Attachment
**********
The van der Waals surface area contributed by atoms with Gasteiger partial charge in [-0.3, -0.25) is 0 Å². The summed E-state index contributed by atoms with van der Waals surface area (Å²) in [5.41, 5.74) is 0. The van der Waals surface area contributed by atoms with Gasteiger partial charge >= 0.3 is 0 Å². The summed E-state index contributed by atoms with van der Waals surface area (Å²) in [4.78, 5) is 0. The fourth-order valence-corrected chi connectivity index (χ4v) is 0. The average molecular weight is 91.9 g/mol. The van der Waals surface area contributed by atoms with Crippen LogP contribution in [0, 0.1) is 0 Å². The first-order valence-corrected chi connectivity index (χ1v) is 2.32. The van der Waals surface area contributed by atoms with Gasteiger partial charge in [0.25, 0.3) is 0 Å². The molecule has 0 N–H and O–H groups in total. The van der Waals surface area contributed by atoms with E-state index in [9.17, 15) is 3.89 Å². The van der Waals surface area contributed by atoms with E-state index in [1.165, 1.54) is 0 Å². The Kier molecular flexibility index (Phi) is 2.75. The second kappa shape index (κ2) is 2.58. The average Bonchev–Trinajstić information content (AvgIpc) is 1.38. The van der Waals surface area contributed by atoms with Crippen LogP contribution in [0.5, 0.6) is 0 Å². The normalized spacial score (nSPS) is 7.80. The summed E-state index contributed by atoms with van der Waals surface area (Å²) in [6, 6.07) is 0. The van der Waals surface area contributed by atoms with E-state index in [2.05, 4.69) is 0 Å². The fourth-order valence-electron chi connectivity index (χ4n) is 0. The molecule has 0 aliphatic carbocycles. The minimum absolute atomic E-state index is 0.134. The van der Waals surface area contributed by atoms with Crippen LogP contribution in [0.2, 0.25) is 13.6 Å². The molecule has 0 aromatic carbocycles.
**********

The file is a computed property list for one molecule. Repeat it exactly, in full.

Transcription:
The van der Waals surface area contributed by atoms with Gasteiger partial charge in [-0.3, -0.25) is 0 Å². The summed E-state index contributed by atoms with van der Waals surface area (Å²) in [5.41, 5.74) is 0. The van der Waals surface area contributed by atoms with Gasteiger partial charge >= 0.3 is 0 Å². The summed E-state index contributed by atoms with van der Waals surface area (Å²) in [4.78, 5) is 0. The fourth-order valence-corrected chi connectivity index (χ4v) is 0. The average molecular weight is 91.9 g/mol. The van der Waals surface area contributed by atoms with Crippen LogP contribution in [0, 0.1) is 0 Å². The first-order valence-corrected chi connectivity index (χ1v) is 2.32. The van der Waals surface area contributed by atoms with Gasteiger partial charge in [0.25, 0.3) is 0 Å². The molecule has 0 N–H and O–H groups in total. The van der Waals surface area contributed by atoms with E-state index in [9.17, 15) is 3.89 Å². The van der Waals surface area contributed by atoms with E-state index in [1.165, 1.54) is 0 Å². The Kier molecular flexibility index (Phi) is 2.75. The second kappa shape index (κ2) is 2.58. The average Bonchev–Trinajstić information content (AvgIpc) is 1.38. The van der Waals surface area contributed by atoms with Crippen LogP contribution in [0.5, 0.6) is 0 Å². The normalized spacial score (nSPS) is 7.80. The summed E-state index contributed by atoms with van der Waals surface area (Å²) in [6, 6.07) is 0. The van der Waals surface area contributed by atoms with E-state index in [2.05, 4.69) is 0 Å². The fourth-order valence-electron chi connectivity index (χ4n) is 0. The molecule has 0 aliphatic carbocycles. The minimum absolute atomic E-state index is 0.134. The van der Waals surface area contributed by atoms with Crippen LogP contribution in [0.2, 0.25) is 13.6 Å². The molecule has 0 aromatic carbocycles.